In November, I wrote a piece about modern farmers’ struggle to keep business afloat. Now, Modern Farmer continues the saga on agrarian woes with a January 2 piece titled “Why Many Farmers Eat Crap,” explaining why farmers end up eating junk food. “The primary source of the tension between what farmers grow and what they end up eating is time,” writes author Leah Koenig. “During the planting and harvest seasons the days can get extreme, stretching as long as 12 to 16 hours.” Rachel Kaplan, a Massachusetts farmer, told Koenig, “At the height of the season, it is a feat in and of itself to sustain the energy to work let alone come home and start preparing food.”
It’s a frustration similar to those expressed on SadDeskLunch.com—but significantly more ironic, considering the work these farmers are doing. Most don’t even have the time to eat their own produce. Why? How has farming become so arduous, it eliminates the time to eat well? This particular frustration seems to go back to family structure and the economy’s effect on vocational roles:
Historically, the social ecology of a family farm included systems to accommodate the harvest season time-crunch. Some members of the family, traditionally the father and brothers, worked in the fields while others, typically the women, were tasked with preparing and, when necessary, packing up, breakfast, lunch and dinner. They also spent hours canning, pickling, preserving and otherwise stretching the life of the season’s crop. … Brad Wilson, 60, of Fireweed Farm in Iowa, says falling crop prices over the last half-century have eroded the traditional family structure on many farms: “The wives had to get jobs in town, which takes away the home garden and vegetables at dinner. After my mom died, with my wife working in town, I asked my dad to bring out food for the workers. Instead of sandwiches, he went to town and bought high sugar, artificially flavored junk food in packages.” Meanwhile, today’s growing crop of young farmers – the ones who left urban life in order to farm – often find themselves lacking that critical support network. “My friends sometimes joke that they wish they had a ‘farm wife’ or ‘farm husband,’” says Kaplan.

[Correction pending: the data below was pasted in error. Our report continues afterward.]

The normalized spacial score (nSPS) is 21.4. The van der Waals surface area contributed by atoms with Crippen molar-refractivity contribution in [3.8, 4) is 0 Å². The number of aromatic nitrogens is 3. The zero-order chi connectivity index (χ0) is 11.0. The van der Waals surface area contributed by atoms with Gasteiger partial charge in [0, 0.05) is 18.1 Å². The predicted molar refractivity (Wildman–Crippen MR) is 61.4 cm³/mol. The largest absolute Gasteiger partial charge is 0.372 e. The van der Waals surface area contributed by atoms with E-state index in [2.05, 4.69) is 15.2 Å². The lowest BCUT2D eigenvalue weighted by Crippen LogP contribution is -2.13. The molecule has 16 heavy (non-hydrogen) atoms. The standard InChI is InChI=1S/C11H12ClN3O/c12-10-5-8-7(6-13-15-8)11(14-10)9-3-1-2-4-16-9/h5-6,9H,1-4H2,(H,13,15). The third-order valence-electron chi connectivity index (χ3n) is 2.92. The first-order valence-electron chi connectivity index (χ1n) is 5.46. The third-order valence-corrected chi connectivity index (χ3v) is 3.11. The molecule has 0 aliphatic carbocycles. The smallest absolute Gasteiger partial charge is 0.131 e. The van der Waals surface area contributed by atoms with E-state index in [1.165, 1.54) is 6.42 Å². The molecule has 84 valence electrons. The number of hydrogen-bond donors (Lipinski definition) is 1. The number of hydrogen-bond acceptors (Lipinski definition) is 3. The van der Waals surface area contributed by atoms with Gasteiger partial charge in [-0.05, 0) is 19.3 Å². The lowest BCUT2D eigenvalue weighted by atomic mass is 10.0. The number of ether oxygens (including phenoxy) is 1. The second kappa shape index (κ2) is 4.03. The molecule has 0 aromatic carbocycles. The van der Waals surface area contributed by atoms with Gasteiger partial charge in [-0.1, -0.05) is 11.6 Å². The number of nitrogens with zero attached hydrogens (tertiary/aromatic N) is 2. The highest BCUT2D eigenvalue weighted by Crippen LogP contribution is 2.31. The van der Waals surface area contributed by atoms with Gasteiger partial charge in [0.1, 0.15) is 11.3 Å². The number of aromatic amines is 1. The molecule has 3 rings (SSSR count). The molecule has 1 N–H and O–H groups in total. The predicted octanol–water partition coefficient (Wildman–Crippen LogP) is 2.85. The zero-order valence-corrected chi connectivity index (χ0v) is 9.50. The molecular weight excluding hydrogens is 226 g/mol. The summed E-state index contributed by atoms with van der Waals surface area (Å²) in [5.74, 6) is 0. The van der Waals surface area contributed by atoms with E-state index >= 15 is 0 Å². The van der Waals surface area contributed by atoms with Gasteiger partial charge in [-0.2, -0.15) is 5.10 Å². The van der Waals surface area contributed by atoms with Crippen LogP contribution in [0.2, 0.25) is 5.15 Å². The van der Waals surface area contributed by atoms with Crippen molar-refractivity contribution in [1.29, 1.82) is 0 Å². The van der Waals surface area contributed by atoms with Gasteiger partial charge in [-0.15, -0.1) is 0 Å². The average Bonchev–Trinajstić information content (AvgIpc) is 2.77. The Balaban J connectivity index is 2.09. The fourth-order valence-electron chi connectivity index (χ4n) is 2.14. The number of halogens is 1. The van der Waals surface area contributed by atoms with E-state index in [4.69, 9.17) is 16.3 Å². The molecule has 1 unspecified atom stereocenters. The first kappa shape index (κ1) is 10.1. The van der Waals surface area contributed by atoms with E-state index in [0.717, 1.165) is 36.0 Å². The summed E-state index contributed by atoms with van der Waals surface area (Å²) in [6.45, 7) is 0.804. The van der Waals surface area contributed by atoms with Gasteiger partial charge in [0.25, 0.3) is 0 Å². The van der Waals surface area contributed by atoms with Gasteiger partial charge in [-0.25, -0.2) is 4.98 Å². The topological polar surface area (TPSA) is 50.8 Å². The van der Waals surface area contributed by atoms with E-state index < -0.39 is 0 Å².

Koenig’s sources experience a twofold frustration. All workers want to enjoy the fruits of their labor, but modern farmers finds themselves bound by time restrictions, a lack of help, and steep economic difficulty. Historical American farms were family-run. The entire family chipped in to make everything work, and they were pretty successful (read Farmer Boy, and your idea of an “average dinner” will never be the same). But most modern American families are two-career homes—either by choice or desire. Of course every family should have that choice. But in the midst of those 12 to 16 hour days, who has time to prepare a dinner from scratch, to can peaches or freeze corn?
Many of Koenig’s farmers are finding creative ways to make do: Greg and Cari Horning, 3rd generation potato and onion farmers in Washington, have started their tractor as an oven: “I wrap a spud in foil, or just put it fresh from the ground onto the exhaust manifold,” says Greg. “The manifold can be extremely hot, so it doesn’t take long to cook.” Sometimes he even packs “a little butter or bacon to eat with it.”
In a less literal sense, many of us experience difficulty enjoying the “fruit of our labor.” One commenter on Koenig’s article noted: “After a 10-12 hour work day, with a 2 hour commute on either end, you just don’t have several hours to shop for produce, cook, sit down to eat, and still have time to catch the evening news and unwind for an hour or so before you have to go to bed only to do the same thing all over again in the morning.”
How do we combat the insanity of modern work hours in order to preserve health and flourishing? Maybe Horning’s tractor-oven will inspire us to be inventive, as well.